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Glendale Unified board denies charter school plans; petitioners say they will appeal to county

The Glendale Unified School Board on Tuesday voted unanimously to deny a petition submitted by parents who sought to establish a charter school in Glendale.

District officials concluded the plan for the school would fail in its execution to "present a sound educational program," primarily because of financial issues.

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The lead petitioners, however, plan to appeal the board's decision, said Hilary Stern, a co-lead petitioner who spent two years creating a 250-page plan for the school, named the International Studies Language Academy.

The charter school, which Glendale Unified officials began to formally consider in October, was expected to offer dual-language immersion programs in Spanish, German, Italian and French for students in kindergarten through eighth grade.

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"We had hoped to work with GUSD as our authorizer, but now have no choice but to appeal to the county" Stern said in an email.

If granted approval through the Los Angeles County Office of Education, Stern added, she is still hopeful to establish the school in Glendale.

The school's supporters favored the charter's potential to meet the demand for dual-language programs, which are popular in Glendale Unified because there are seven different foreign language classes, and students spend the majority of the school day learning in their chosen foreign language.

However, Glendale school officials found fault with the charter's proposed staffing, educational and financial plans.

"While the petitioners' efforts [are] admirable, and we believe that their intentions are to serve students, we found a number of significant weaknesses and deficiencies in the proposed plan," said Glendale Unified co-interim Supt. Joel Shawn.

In their 18-page staff report recommending denial of the charter school, a team of 10 Glendale Unified administrators concluded that the charter school would not likely fulfill local families' needs.

They calculated that 74% of the charter petition's roughly 300 support signatures came from families who reside outside of Glendale.

The school's plan to employ 21 teachers was also found "inadequate" by Glendale school officials, who said at least 33 to 35 teachers would be necessary, according to their report.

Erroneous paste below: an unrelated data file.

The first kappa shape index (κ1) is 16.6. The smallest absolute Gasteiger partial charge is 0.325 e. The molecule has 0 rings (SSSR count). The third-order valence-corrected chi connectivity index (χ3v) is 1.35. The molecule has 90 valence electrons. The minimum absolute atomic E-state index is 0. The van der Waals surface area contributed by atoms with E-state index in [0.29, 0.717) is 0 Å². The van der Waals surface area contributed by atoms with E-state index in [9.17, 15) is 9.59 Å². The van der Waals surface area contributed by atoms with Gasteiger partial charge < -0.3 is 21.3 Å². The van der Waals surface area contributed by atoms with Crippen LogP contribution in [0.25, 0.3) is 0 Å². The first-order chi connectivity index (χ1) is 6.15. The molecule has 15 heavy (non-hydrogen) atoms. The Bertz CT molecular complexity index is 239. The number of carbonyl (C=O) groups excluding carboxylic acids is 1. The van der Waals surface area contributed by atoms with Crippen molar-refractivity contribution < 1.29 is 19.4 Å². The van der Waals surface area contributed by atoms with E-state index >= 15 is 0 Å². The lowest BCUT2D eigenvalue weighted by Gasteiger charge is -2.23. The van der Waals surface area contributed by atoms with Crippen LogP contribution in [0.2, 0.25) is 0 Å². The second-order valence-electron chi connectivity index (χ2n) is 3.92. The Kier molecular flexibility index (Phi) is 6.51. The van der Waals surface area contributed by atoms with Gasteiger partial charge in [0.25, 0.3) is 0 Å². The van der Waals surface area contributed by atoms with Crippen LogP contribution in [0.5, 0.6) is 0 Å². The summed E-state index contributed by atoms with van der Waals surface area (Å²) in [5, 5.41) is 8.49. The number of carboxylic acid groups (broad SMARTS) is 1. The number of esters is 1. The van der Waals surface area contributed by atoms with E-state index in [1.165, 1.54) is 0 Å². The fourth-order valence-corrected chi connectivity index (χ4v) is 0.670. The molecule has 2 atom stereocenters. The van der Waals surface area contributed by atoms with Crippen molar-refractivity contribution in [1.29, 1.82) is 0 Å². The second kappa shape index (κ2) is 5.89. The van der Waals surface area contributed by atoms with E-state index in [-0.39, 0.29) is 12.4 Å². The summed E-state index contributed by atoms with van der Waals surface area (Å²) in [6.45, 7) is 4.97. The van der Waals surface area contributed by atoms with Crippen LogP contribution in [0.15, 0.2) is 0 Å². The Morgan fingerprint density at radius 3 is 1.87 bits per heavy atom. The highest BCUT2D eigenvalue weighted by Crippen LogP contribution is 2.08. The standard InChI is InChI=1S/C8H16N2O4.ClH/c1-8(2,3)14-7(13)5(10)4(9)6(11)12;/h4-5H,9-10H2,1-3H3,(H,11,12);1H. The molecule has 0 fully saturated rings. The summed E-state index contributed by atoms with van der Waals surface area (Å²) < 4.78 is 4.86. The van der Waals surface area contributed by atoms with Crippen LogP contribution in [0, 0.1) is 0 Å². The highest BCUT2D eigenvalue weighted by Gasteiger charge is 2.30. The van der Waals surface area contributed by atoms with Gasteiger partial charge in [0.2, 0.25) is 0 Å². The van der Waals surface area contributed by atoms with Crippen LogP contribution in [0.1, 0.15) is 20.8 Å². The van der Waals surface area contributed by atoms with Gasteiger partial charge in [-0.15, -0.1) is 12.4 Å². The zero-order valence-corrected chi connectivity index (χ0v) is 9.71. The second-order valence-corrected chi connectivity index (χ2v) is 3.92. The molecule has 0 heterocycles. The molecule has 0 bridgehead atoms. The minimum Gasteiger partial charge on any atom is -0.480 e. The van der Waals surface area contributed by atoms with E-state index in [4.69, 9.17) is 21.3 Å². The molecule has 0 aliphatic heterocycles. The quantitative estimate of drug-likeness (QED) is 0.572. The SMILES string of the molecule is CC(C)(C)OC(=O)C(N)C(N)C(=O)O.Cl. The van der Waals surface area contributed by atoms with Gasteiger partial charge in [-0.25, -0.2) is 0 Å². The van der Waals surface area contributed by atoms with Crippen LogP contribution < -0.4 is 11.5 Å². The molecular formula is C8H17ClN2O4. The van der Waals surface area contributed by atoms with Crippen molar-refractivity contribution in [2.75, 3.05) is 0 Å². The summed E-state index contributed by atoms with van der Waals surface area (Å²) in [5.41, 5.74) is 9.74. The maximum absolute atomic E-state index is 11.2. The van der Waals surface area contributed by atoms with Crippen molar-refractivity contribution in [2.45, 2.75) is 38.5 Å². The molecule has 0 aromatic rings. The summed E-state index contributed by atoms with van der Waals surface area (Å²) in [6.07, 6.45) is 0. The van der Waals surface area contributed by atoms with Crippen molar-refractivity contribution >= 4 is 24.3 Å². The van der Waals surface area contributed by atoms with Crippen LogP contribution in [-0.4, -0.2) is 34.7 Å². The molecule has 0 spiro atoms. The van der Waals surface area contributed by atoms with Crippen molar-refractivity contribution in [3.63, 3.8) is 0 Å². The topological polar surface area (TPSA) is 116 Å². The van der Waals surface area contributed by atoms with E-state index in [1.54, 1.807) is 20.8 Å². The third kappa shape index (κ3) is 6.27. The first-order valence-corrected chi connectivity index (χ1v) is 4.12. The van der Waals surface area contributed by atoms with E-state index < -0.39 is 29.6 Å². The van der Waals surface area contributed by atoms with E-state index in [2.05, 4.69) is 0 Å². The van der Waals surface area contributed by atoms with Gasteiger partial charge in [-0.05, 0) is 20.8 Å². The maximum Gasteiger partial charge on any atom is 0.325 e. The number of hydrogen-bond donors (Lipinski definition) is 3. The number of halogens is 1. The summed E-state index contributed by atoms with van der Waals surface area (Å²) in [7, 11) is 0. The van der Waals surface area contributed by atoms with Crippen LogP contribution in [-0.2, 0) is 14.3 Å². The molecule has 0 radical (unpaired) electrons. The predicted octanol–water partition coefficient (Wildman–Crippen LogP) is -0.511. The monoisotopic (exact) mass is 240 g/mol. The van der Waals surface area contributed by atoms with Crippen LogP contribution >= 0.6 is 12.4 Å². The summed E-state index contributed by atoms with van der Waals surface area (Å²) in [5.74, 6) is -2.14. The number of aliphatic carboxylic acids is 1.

Glendale school officials also projected that the International Studies Language Academy would experience a budget shortfall of roughly $937,000 when it came to adopting curriculum for the school, and stated that the charter did not budget enough money for teacher training opportunities.

Glendale Unified officials also stated that the school's proposed salary compensation for teachers, at $48,500 a year, was not as competitive as the school district's average starting teacher salary of $62,433, according to the report.

Co-lead petitioner Gillian Bonacci said the petitioners were "disappointed" in the board members' decision to deny the school.

"Hundreds of charter schools use the same budgetary assumptions we did, and they are doing fine financially," she said in an email sent the day after the school was denied. "Comparing a district budget to a charter school budget is illogical, misleading and not the way to judge the financial soundness of a charter petition."

Some Glendale school board members did not go into extensive detail as they explained their reason for voting to deny the charter school, but the majority pinned their vote on what they perceived as financial weaknesses in the plan.

Without elaborating further, school board members Greg Krikorian and Nayiri Nahabedian said that overall, they supported the Glendale school officials' findings and grounds for denial.

School board member Armina Gharpetian said she appreciated the petitioners' "passion" and "dedication" to the education of children, but went on to say that she based her decision to vote against it "on the financial issues" presented in the petition.

"You have good intentions, so thank you for that. And please, continue, no matter what happens tonight, your volunteering in the schools," she said. "To me, the financial stability for any district is the most important issue, and whether it's a charter school or not, I think financial stability is the No. 1 priority for a school district."

Fellow board member Jennifer Freemon, who sends her children to Franklin Elementary, where the charter's petitioners have also enrolled their children, also denied the petition based on financial projections, as did Christine Walters, board president.

"I know that tremendous effort went into this," Freemon said. "Financially, the model to me does not appear to be sustainable. I don't think we can support something and take that type of risk."

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Kelly Corrigan, kelly.corrigan@latimes.com

Twitter: @kellymcorrigan

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